Australia’s rice growing regions are geographically isolated from the rest of the world, which provides some protection from exotic pests and diseases. If an exotic pest or disease establishes in our region, the cost to the rice industry will not only be in eradication or containment but also in the loss of access to overseas markets.
This fact sheet has been compiled to provide some basic information about reporting bush fires, and accessing the NSW Rural Fire Service for details of active bushfires in your region and relevant fire protection measures.
The Bitterns in Rice Project was established in 2012 to raise awareness of this threatened species, learn about its’ use of rice fields and identify what rice growers do and can do to support bittern conservation.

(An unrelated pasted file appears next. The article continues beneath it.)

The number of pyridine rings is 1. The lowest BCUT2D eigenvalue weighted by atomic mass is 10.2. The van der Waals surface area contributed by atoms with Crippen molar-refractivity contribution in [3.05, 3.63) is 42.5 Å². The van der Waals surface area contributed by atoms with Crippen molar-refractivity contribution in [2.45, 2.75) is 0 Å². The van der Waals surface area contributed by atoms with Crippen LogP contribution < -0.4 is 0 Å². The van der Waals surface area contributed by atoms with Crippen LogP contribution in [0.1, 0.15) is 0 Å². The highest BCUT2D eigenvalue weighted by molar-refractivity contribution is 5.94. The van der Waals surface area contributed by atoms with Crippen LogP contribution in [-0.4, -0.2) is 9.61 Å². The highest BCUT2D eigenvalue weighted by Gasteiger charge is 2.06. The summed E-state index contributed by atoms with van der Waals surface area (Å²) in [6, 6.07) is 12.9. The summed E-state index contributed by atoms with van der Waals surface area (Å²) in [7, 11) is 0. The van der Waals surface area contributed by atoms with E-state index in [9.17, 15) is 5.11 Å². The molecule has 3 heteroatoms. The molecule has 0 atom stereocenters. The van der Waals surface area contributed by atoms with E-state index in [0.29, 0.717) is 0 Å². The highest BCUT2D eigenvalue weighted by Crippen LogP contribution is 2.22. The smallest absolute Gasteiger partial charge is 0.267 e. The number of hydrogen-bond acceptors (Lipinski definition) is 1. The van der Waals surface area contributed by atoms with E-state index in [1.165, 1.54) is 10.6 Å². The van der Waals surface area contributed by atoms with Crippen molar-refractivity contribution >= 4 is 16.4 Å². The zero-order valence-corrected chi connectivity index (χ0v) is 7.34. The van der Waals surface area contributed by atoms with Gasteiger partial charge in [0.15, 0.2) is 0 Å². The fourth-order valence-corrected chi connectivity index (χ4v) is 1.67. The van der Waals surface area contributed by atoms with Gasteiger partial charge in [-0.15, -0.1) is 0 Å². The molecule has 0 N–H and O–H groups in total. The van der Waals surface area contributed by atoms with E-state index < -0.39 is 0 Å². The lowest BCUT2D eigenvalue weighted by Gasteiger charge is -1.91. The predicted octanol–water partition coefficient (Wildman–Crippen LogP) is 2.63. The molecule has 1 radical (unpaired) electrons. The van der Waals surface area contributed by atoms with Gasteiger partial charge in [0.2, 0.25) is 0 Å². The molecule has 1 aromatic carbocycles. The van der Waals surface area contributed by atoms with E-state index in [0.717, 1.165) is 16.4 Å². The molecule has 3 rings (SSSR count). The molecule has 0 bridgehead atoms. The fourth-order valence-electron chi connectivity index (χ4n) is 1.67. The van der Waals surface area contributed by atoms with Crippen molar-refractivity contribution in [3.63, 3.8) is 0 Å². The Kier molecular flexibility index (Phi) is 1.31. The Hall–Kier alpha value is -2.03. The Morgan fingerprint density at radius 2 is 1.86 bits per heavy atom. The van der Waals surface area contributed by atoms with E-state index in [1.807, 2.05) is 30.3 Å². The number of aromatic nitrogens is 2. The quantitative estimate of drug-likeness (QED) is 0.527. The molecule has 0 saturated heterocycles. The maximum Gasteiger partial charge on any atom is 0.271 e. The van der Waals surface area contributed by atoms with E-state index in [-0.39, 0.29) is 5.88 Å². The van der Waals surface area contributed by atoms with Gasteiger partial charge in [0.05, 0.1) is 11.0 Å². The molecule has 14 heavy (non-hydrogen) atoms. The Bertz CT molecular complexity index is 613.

Research at Yanco Agricultural Institute has shown that the practice of delayed permanent water in rice crops has the potential to reduce the global warming effect of a rice crop by up to 79% compared with a conventionally watered (permanently ponded) drill sown crop. Further, this benefit was measured without any impact on yield.
This is an unusual situation. Here we have one of Australia’s most threatened birds and it turns out that their stronghold explicitly comprises agriculture — in the form of rice crops. Nowhere else in the country can we find such large numbers of the globally endangered Australasian bittern.